The same rule applies to modified rock names. Only accessory minerals or rock names can be tied together by a hyphen. Therefore:

Quartz-biotite schist not biotite-schist
Granite-granodiorite intrusion is acceptable because both are rock names

The same rule applies to element modifiers. Therefore:

A large lead-zinc orebody…
A Cu-Pb-Ag sulfosalt…

Hyphenating measurements

An adjective involving a size measurement should be hyphenated when directly preceding its subject, but the same measurement separated by a verb from its subject is not hyphenated. Therefore both of the following are correct:

A 1-cm crystal
A crystal measuring 1 cm

Hyphenation vs. the slash

In most cases where the choice presents itself, a hyphen is better for connecting two similar components than a slash. Therefore:

January-February issue not January/February issue
…found in 2003-2004 not found in 2003/2004
…a scapolite-diopside matrix not …a scapolite/diopside matrix
BUT and/or is traditional and remains okay

Hyphenating compass directions

Two-component directions are not hyphenated. Three-component directions are. Therefore:

“Northwest” not “North-west”
“North-northwest” not “North northwest”

Imply vs. infer

The data may imply some conclusion but only a person can make an inference.

Inches and feet symbols

Do not use the quotation mark as a symbol for inches, or the apostrophe as a symbol for feet. Therefore:

3 feet 5 inches not 3′ 5″

The Japan Law:

The form of quartz twinning which has been named “the Japan Law” was so named because some of the first and best examples were described from that country. However, such twins can come from many other countries as well, so the word “Japanese” must be avoided relative to twinning because it means that the twin in question is actually from Japan, and in fact may be twinned on some other twin law. Therefore:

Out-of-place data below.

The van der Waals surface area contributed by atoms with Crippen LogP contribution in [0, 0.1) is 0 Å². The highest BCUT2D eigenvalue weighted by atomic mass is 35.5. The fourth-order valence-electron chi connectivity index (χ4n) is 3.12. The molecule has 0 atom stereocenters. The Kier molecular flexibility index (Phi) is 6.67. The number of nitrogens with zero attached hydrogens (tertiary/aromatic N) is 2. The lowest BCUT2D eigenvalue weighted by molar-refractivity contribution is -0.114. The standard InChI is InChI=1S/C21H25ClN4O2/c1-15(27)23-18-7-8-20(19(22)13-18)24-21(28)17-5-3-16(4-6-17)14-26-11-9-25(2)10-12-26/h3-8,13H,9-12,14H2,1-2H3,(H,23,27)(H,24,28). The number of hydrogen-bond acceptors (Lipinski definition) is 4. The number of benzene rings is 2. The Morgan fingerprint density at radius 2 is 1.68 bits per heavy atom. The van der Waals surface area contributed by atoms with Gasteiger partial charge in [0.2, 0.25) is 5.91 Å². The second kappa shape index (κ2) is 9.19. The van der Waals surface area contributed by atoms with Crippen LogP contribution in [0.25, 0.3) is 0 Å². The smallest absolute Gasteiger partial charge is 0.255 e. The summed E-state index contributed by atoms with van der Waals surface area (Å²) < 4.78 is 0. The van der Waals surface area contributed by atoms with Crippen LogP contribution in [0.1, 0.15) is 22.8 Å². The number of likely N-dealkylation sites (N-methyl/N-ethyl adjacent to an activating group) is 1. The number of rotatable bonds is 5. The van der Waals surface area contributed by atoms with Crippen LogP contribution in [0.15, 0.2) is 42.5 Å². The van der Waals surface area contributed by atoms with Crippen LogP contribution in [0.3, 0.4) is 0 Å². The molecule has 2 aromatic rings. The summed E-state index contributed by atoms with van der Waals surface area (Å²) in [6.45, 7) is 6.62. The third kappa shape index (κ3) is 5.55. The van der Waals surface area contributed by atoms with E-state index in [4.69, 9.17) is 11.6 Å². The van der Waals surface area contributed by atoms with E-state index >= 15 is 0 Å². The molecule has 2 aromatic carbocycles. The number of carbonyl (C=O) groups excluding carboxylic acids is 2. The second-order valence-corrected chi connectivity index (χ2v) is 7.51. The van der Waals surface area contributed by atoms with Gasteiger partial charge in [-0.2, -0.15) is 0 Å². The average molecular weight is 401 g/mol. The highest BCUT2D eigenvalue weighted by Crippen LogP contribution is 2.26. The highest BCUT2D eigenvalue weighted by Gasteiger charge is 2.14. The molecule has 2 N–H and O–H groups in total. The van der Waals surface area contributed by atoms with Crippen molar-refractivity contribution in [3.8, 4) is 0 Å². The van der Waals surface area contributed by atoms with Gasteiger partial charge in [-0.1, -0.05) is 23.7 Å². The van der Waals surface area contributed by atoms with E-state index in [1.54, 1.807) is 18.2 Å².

Japan-law twins not Japanese twins

Use of the word “light”:

To avoid any possible confusion with density connotations in mineral descriptions, we do not use the word “light” as a color descriptor. Instead the word “pale” is preferred. Therefore:

a hand specimen may “seem light” in terms of density
but must be described as “pale green” not “light green.”


Geologically useful terms for well-known mixtures such as “limonite,” “psilomelane,” “wad” and “gummite” can be used, and need not be placed in quotation marks. Usage should follow the definitions given in Glossary of Geology (published by the American Geological Institute).

What to call the literature list?

References = every entry cited in the text (we do not use “References Cited”)
Bibliography = every reference to the subject that could be found, whether or not cited in the text
Selected Bibliography = the most important references selected from a complete list, whether or not cited in the text
Annotated Bibliography = a bibliography wherein each entry is augmented by comments added by the author

Longwave and shortwave

These words are no longer hyphenated. Therefore:

“Longwave” and “shortwave,” not “long-wave” and “short-wave”

Metric vs. English units